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The NHL takes a better cable gamble

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#1 Rock


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Posted 23 August 2005 - 06:17 AM

Aug. 23, 2005. 01:00 AM

The NHL takes a better cable gamble
OLN to make NHL marquee property


In 1988, in the midst of the Edmonton Oilers' glory years, the NHL faced a vexing choice between money and exposure. That summer, the league's U.S. cable TV contract was up for renewal. The league's incumbent broadcaster, ESPN, wanted hockey back, but a brash upstart called SportsChannel America, was willing to pay a then-record $51 million (all figures U.S.) over three years to acquire the hockey rights.

SportsChannel's offer proved too good to pass up for former NHL commissioner John Ziegler and the NHL severed ties to ESPN, which was available in 46 million U.S. households, in favour of SportsChannel and its 5 million homes.

For SportsChannel, the deal was a disaster. While the cable channel three years later was available in 20 million homes, the broadcaster lost as much as $10 million on the agreement, and soon faded into obscurity.

More than a decade later, Ziegler's successor, Gary Bettman, has made a similar gamble with its TV rights. This one stands a far better chance of paying dividends. Instead of negotiating a new cut-rate contract with ESPN, the juggernaut that's now available in most of the 90 million U.S. homes that have cable TV, the NHL began a search to find a new broadcast partner on the heels of its new collective labour agreement.

The league wound up signing a contract for as many as three years with the Outdoor Life Network that could be worth at least $207.5 million. OLN, which also shows America's Cup sailing and the Tour de France, agreed to pay $65 million for rights this season, and $70 million in 2006-07. The cable broadcaster has a $72.5 million option for 2007-08 season and has also pledged to pay the NHL $15 million more if it signs a similar deal to pick up rights to another major sports property like baseball or football.

"This deal gives OLN credibility it can use to go after (baseball commissioner) Bud Selig and (NFL commissioner) Paul Tagliabue for games," said Jay Rosenstein, a former executive with CBS Sports. "I don't know if I'd call the deal a home run, but it's a solid double up the alley," he said.

For the NHL, the deal is a windfall on several fronts. Not only does the league stand to make more money from its new U.S. cable TV contract the NHL's over-the-air network TV rights are held by NBC but it is also poised to become OLN's marquee sports property.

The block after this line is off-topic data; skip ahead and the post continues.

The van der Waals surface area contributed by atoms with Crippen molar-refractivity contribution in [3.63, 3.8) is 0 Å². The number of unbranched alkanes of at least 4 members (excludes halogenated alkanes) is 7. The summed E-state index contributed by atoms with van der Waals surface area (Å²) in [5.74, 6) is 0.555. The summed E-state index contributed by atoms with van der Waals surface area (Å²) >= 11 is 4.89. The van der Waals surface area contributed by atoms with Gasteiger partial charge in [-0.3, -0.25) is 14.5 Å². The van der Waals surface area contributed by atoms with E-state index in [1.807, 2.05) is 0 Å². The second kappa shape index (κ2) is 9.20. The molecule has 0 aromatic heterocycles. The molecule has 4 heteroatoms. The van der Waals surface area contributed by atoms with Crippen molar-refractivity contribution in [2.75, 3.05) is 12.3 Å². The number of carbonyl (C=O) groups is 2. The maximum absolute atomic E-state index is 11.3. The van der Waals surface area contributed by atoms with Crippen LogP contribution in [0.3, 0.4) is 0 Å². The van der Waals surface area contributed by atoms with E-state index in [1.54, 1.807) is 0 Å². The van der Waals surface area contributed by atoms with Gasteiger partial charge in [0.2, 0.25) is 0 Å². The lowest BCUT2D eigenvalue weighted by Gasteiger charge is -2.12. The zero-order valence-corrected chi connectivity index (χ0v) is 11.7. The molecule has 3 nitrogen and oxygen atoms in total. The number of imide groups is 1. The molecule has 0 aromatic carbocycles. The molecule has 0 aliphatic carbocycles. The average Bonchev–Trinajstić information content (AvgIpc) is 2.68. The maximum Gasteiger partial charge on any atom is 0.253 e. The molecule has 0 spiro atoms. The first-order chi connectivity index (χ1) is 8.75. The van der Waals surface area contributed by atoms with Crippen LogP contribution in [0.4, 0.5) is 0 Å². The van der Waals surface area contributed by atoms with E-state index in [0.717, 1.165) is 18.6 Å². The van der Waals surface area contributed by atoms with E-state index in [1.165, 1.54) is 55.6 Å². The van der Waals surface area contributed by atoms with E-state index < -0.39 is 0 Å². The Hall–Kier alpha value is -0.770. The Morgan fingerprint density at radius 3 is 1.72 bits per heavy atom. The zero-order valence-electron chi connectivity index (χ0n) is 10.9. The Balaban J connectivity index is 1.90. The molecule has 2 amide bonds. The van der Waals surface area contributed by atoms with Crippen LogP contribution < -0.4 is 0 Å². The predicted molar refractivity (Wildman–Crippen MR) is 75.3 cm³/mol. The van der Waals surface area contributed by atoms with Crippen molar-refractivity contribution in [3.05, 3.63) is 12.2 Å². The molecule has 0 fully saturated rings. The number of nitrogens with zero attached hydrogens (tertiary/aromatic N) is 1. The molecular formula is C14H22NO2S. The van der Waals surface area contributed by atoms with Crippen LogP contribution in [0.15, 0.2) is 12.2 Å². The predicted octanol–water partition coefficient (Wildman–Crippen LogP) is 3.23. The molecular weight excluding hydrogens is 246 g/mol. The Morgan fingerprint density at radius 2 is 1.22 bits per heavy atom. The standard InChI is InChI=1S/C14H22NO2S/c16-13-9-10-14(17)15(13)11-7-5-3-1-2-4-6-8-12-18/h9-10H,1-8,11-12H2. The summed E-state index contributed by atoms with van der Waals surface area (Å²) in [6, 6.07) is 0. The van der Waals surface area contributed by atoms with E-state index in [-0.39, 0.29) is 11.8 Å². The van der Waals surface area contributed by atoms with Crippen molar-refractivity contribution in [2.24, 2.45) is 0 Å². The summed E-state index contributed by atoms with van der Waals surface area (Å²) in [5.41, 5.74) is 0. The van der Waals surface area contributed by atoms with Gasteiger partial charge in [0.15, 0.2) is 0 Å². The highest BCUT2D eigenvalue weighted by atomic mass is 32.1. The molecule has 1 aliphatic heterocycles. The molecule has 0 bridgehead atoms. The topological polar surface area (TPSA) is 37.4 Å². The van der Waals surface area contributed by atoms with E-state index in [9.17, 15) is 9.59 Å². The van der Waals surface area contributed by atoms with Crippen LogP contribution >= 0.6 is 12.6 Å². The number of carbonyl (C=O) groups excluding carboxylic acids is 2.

The cable network, which has built its audience in recent years on the back of the Tour de France and cyclist Lance Armstrong's widespread popularity, needs another catalyst to spur viewership in the wake of Armstrong's retirement following this summer's race. The NHL hasn't been in the position of being a network's most coveted sports property since its ties to SportsChannel. When it was carried by ESPN, hockey was a bridesmaid most evenings. Used by the network to provide live event programming for its nascent ESPN2 channel, the sport wasn't mentioned on nightly ESPN newscasts until after news anchors had exhausted a host of stories about the NFL, NBA and even spring training baseball.

That's about to change.

"For us, this is going to be our crown jewel property," said Marc Fein, OLN's senior vice president of programming and production. OLN has already pledged to show one game a week in high definition and its owner, Comcast Corp., has promised $20 million worth of hockey promotions on its other broadcast properties.

For the broadcaster, which has 64 million subscribers, making money on the new NHL contract shouldn't be overly difficult. Like all cable channels, OLN depends on two main sources of revenue advertising income and money generated from cable operators, who pay a monthly subscriber fee to channels based on how many people have access to the channel. If OLN can increase that monthly subscriber fee by even 10 cents, that would mark an increase in its annual subscriber fees of $76.8 million, and that's assuming it doesn't gain any additional subscribers. That alone would help the channel pay its rights fee without selling a single ad or sponsorship.
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